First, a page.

First American Museum Exhibition Devoted to Austrian Artist
NEW YORK (September 15, 2008)—On September 25, the Neue Galerie New York opens the exhibition “Alfred Kubin: Drawings, 1897-1909,” featuring more than 100 works on paper by the Austrian artist. This is the first major museum exhibition of his work ever held in the United States, and it focuses on his macabre early drawings, watercolors, and lithographs. It will be on view at the Neue Galerie through January 26, 2009. The exhibition is organized by Annegret Hoberg, curator of the Städtische Galerie im Lenbachhaus, Munich.
The exhibition has generated considerable interest among scholars and in the press, with New York Magazine citing it as one of the exhibitions “you really cannot miss this fall.”
“Kubin plumbs the depths of the shadow world of the human subconscious, with its unguarded impulses and fears,” said Renée Price, Director of the Neue Galerie. “His drawings have the evanescence and the frightening clarity of our darkest dreams.”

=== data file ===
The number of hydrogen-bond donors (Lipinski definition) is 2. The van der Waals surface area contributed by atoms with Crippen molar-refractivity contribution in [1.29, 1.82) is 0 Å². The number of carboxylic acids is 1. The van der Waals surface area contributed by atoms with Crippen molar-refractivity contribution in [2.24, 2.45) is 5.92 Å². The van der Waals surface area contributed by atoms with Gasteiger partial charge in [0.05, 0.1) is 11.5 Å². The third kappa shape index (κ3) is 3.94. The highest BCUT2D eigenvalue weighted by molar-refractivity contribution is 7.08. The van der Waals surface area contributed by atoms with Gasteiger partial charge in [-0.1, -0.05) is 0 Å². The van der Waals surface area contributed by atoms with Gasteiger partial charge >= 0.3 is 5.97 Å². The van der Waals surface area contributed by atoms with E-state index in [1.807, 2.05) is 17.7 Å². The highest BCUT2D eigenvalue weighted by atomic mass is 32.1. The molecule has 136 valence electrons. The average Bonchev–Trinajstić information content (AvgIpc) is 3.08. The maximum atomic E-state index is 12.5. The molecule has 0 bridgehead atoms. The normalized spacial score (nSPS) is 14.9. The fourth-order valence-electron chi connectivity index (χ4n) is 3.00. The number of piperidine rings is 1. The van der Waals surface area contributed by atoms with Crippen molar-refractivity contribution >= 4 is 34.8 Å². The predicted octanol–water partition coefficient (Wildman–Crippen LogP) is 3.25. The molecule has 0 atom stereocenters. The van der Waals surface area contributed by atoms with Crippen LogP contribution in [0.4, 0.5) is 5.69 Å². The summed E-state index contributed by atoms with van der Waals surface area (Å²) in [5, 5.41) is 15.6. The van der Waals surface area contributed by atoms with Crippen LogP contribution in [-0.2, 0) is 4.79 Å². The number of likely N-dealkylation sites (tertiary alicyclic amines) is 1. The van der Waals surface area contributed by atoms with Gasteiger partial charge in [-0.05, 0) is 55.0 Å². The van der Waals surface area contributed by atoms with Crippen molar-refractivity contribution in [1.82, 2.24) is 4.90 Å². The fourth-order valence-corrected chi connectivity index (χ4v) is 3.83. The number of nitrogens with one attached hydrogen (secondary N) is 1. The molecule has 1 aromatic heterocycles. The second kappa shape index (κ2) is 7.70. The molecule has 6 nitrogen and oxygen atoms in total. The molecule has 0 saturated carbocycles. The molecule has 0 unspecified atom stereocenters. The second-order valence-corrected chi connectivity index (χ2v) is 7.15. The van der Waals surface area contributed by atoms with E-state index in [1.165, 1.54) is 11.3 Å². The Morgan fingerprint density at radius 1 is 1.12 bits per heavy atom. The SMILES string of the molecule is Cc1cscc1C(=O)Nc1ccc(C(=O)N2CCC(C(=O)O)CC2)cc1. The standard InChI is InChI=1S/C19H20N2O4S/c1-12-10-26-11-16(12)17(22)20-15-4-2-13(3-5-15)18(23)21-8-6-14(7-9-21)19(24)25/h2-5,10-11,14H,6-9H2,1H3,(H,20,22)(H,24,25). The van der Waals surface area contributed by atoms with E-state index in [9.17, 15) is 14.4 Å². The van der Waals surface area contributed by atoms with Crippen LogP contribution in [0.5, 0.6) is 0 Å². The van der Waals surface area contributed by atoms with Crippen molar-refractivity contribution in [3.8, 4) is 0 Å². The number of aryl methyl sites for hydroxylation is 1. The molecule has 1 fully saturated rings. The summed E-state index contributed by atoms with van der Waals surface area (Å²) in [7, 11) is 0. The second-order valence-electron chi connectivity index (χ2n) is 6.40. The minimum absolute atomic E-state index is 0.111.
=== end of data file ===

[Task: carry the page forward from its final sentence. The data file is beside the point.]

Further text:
Though a contemporary of artist Gustav Klimt and designer Josef Hoffmann, Alfred Kubin (1877-1959) eschewed the decorative impulses found in their work. Instead, inspired by the art of Francisco Goya, Félicien Rops, Max Klinger, James Ensor, and Edvard Munch, Kubin produced hallucinatory visions of violence and eroticism. Literature served as an inspiration as well, and Kubin illustrated masterpieces by Edgar Allan Poe, Fyodor Dostoevsky, and Nikolai Gogol. Illustrations from Kubin’s bizarre 1908 novel The Other Side will be included in the exhibition.
The artist’s entire iconography points to his traumatic experiences as a child and youth. Having witnessed his mother’s death at the age of 11, he became obsessed with death and dying, in particular murder and suicide. He suffered from acute anxiety and sexual paranoia, and his drawings show the influence of those maladies.
The fully illustrated catalogue accompanying the exhibition is the definitive English-language monograph on the artist to date. Published by Prestel, it includes plates of all the works in the exhibition, as well as essays by Annegret Hoberg, Peter Assmann, Klaus Albrecht Schröder, Andreas Geyer, Werner Hofmann, and Olaf Peters.
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